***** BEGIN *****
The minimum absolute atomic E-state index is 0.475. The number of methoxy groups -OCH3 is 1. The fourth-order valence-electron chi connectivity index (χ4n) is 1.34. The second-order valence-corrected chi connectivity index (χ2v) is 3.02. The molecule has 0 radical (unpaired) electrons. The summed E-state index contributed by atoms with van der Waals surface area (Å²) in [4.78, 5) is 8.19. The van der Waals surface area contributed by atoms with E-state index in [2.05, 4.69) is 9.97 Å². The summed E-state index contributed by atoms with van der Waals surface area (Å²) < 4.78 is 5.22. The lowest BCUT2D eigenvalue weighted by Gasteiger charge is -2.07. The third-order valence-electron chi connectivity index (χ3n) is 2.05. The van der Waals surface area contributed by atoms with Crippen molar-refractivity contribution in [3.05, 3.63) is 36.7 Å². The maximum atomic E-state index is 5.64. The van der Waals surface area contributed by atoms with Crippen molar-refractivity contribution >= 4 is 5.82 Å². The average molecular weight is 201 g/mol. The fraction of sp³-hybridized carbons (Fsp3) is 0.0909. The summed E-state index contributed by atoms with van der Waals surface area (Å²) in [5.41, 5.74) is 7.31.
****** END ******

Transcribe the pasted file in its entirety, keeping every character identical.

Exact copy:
The minimum absolute atomic E-state index is 0.475. The number of methoxy groups -OCH3 is 1. The fourth-order valence-electron chi connectivity index (χ4n) is 1.34. The second-order valence-corrected chi connectivity index (χ2v) is 3.02. The molecule has 0 radical (unpaired) electrons. The summed E-state index contributed by atoms with van der Waals surface area (Å²) in [4.78, 5) is 8.19. The van der Waals surface area contributed by atoms with E-state index in [2.05, 4.69) is 9.97 Å². The summed E-state index contributed by atoms with van der Waals surface area (Å²) < 4.78 is 5.22. The lowest BCUT2D eigenvalue weighted by Gasteiger charge is -2.07. The third-order valence-electron chi connectivity index (χ3n) is 2.05. The van der Waals surface area contributed by atoms with Crippen molar-refractivity contribution in [3.05, 3.63) is 36.7 Å². The maximum atomic E-state index is 5.64. The van der Waals surface area contributed by atoms with Crippen molar-refractivity contribution >= 4 is 5.82 Å². The average molecular weight is 201 g/mol. The fraction of sp³-hybridized carbons (Fsp3) is 0.0909. The summed E-state index contributed by atoms with van der Waals surface area (Å²) in [5.41, 5.74) is 7.31.